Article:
Using CDN Edge Purge

What is Edge Purge®?

When using the Content Delivery Network (CDN) with Cloud Files, your
files allocate across a global network of edge servers,
increasing the speed at which your audience can download files
from your site.

The CDN accomplishes this by automatically caching
your files to an edge server after first-time requests from a
given geographic region. Those files remain cached on the edge
server until such a time as the Time To Live (TTL) setting for an
individual file expires or until the node receives an edge purge request.

Caching content can cause problems. If your content is frequently updated
or modified, your audience might download older files cached on
the edge server. The edge purge function clears the cache of a given edge
server and caches a newer version of a file after the first
time a request comes in from a given geographic area.

Customers are allowed up to 25 object purges a day per account.
If you need to purge an entire container, contact our support team for

Purging content from edge servers is a great feature to have for CDN,
especially when you're really in a pickle. However, an edge purge isn't
your only option for controlling your content on the edge. Let's review
some best practices for when to use an edge purge to control your content.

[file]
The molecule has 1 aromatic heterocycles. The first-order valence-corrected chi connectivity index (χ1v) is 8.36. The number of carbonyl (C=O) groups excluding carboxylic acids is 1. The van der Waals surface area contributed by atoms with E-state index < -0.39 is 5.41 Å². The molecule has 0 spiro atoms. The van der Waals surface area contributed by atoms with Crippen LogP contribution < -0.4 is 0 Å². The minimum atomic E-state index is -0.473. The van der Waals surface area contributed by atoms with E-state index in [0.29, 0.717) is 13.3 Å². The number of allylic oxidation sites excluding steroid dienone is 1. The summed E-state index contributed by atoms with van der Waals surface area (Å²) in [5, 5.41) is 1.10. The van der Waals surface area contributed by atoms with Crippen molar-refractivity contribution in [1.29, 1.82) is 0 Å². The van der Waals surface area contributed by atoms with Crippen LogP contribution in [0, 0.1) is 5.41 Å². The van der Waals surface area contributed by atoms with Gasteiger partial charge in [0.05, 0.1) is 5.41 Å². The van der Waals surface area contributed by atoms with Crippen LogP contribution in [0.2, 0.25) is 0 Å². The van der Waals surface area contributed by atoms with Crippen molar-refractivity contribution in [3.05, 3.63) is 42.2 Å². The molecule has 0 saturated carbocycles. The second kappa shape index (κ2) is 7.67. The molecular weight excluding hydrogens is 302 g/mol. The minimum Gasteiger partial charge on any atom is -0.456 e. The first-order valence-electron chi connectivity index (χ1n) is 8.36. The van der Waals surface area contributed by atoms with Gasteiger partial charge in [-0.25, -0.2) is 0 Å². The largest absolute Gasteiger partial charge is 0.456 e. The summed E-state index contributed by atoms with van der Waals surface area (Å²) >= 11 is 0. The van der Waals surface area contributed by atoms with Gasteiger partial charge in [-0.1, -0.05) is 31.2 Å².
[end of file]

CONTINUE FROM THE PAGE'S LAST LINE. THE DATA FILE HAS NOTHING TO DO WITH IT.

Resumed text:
In general, if you have purge as a part of your basic workflow, you
probably have better options—see below. Use a purge as a
one-off method for controlling content, rather than a final step to
uploading new content.

Updating user content

Suppose you are sending purges every time your site visitors update their
profile, pictures, or other information. In that case, you might be happier
using a time-to-live (TTL) setting to control when your content expires and
is removed from the edge servers' cache. The average purge request takes
about 20 minutes to process. However, it could take hours, depending on activity
levels. You can set the TTL as low as 15 minutes. Give it a try and see if
your site visitors experience better performance.

Removing content

Possibly you have files hosted on the CDN with a long TTL
because you did not expect the content to be updated frequently. If
you need to remove those files from the edge node cache immediately,
this is a great time to use the edge purge feature. Also, if the TTL of your
file is nowhere near expiration but has some outdated or sensitive content
you should immediately, then purge is the right tool.

Releasing a new version of your product

Sometimes developers want to wipe out their edge content to
start fresh with updated content after a new release comes out.
However, in that type of situation, you might
have to issue many purge requests to refresh all the data.
All purge requests are put into one centralized queue, meaning you
might be creating an unnecessarily high queue and slowing down the
purging process. Consider versioning your files instead
of using identical file names for all your releases. This means you can
instantly tell your website or application to request the new file, and
the old one gets retired to Cloud Files. This also gives you the
flexibility to launch on schedule, rather than waiting for purges
to propagate updated content.

Not sure if purge is the right way for you to control your CDN content?

As a rule of thumb, try other plans first. If you can solve your needs
by using a low TTL or versioning your objects, these are great first
options. Of course, edge purge is always available as a last resort.
Still not sure? Contact Rackspace Support with any questions.

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